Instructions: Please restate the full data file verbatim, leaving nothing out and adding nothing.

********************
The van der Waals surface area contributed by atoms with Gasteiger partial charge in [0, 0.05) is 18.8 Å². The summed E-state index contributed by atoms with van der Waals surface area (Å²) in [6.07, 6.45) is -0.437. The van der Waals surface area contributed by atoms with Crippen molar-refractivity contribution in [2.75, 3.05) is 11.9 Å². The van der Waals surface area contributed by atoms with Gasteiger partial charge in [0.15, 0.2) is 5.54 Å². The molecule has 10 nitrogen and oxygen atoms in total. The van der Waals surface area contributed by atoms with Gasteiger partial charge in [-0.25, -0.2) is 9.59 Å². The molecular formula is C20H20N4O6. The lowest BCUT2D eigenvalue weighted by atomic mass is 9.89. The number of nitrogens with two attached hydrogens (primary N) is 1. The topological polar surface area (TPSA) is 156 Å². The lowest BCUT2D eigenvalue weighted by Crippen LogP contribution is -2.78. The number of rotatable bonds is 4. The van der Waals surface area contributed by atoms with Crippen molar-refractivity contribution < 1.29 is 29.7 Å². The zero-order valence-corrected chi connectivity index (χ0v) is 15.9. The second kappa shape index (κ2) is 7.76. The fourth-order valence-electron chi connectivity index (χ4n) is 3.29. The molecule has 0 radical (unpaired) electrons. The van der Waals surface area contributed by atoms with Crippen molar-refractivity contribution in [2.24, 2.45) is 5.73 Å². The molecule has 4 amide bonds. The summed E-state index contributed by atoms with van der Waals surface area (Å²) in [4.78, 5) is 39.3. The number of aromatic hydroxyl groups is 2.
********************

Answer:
The van der Waals surface area contributed by atoms with Gasteiger partial charge in [0, 0.05) is 18.8 Å². The summed E-state index contributed by atoms with van der Waals surface area (Å²) in [6.07, 6.45) is -0.437. The van der Waals surface area contributed by atoms with Crippen molar-refractivity contribution in [2.75, 3.05) is 11.9 Å². The van der Waals surface area contributed by atoms with Gasteiger partial charge in [0.15, 0.2) is 5.54 Å². The molecule has 10 nitrogen and oxygen atoms in total. The van der Waals surface area contributed by atoms with Gasteiger partial charge in [-0.25, -0.2) is 9.59 Å². The molecular formula is C20H20N4O6. The lowest BCUT2D eigenvalue weighted by atomic mass is 9.89. The number of nitrogens with two attached hydrogens (primary N) is 1. The topological polar surface area (TPSA) is 156 Å². The lowest BCUT2D eigenvalue weighted by Crippen LogP contribution is -2.78. The number of rotatable bonds is 4. The van der Waals surface area contributed by atoms with Crippen molar-refractivity contribution < 1.29 is 29.7 Å². The zero-order valence-corrected chi connectivity index (χ0v) is 15.9. The second kappa shape index (κ2) is 7.76. The fourth-order valence-electron chi connectivity index (χ4n) is 3.29. The molecule has 0 radical (unpaired) electrons. The van der Waals surface area contributed by atoms with Crippen molar-refractivity contribution in [2.24, 2.45) is 5.73 Å². The molecule has 4 amide bonds. The summed E-state index contributed by atoms with van der Waals surface area (Å²) in [4.78, 5) is 39.3. The number of aromatic hydroxyl groups is 2.